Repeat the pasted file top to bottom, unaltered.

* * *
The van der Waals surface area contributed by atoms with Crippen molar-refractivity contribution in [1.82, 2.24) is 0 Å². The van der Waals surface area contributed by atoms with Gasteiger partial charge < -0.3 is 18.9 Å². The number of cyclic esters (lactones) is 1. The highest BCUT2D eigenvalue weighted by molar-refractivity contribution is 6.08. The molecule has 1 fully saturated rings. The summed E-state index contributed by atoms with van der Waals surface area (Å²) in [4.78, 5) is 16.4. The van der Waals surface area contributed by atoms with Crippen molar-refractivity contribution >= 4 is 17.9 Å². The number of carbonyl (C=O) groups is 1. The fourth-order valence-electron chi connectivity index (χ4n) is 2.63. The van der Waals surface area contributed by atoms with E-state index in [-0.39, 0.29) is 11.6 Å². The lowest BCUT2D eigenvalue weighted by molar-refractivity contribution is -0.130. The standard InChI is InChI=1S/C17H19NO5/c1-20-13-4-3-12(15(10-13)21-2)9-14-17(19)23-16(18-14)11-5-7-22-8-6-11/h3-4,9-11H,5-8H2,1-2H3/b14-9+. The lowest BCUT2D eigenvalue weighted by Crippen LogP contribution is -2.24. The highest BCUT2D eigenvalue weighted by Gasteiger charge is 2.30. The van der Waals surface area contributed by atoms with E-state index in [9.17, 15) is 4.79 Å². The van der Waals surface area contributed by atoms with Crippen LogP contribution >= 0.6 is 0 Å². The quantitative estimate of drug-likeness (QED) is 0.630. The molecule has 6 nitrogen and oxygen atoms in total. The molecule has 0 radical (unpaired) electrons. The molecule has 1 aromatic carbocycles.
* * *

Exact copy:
The van der Waals surface area contributed by atoms with Crippen molar-refractivity contribution in [1.82, 2.24) is 0 Å². The van der Waals surface area contributed by atoms with Gasteiger partial charge < -0.3 is 18.9 Å². The number of cyclic esters (lactones) is 1. The highest BCUT2D eigenvalue weighted by molar-refractivity contribution is 6.08. The molecule has 1 fully saturated rings. The summed E-state index contributed by atoms with van der Waals surface area (Å²) in [4.78, 5) is 16.4. The van der Waals surface area contributed by atoms with Crippen molar-refractivity contribution >= 4 is 17.9 Å². The number of carbonyl (C=O) groups is 1. The fourth-order valence-electron chi connectivity index (χ4n) is 2.63. The van der Waals surface area contributed by atoms with E-state index in [-0.39, 0.29) is 11.6 Å². The lowest BCUT2D eigenvalue weighted by molar-refractivity contribution is -0.130. The standard InChI is InChI=1S/C17H19NO5/c1-20-13-4-3-12(15(10-13)21-2)9-14-17(19)23-16(18-14)11-5-7-22-8-6-11/h3-4,9-11H,5-8H2,1-2H3/b14-9+. The lowest BCUT2D eigenvalue weighted by Crippen LogP contribution is -2.24. The highest BCUT2D eigenvalue weighted by Gasteiger charge is 2.30. The van der Waals surface area contributed by atoms with E-state index in [9.17, 15) is 4.79 Å². The van der Waals surface area contributed by atoms with Crippen LogP contribution >= 0.6 is 0 Å². The quantitative estimate of drug-likeness (QED) is 0.630. The molecule has 6 nitrogen and oxygen atoms in total. The molecule has 0 radical (unpaired) electrons. The molecule has 1 aromatic carbocycles.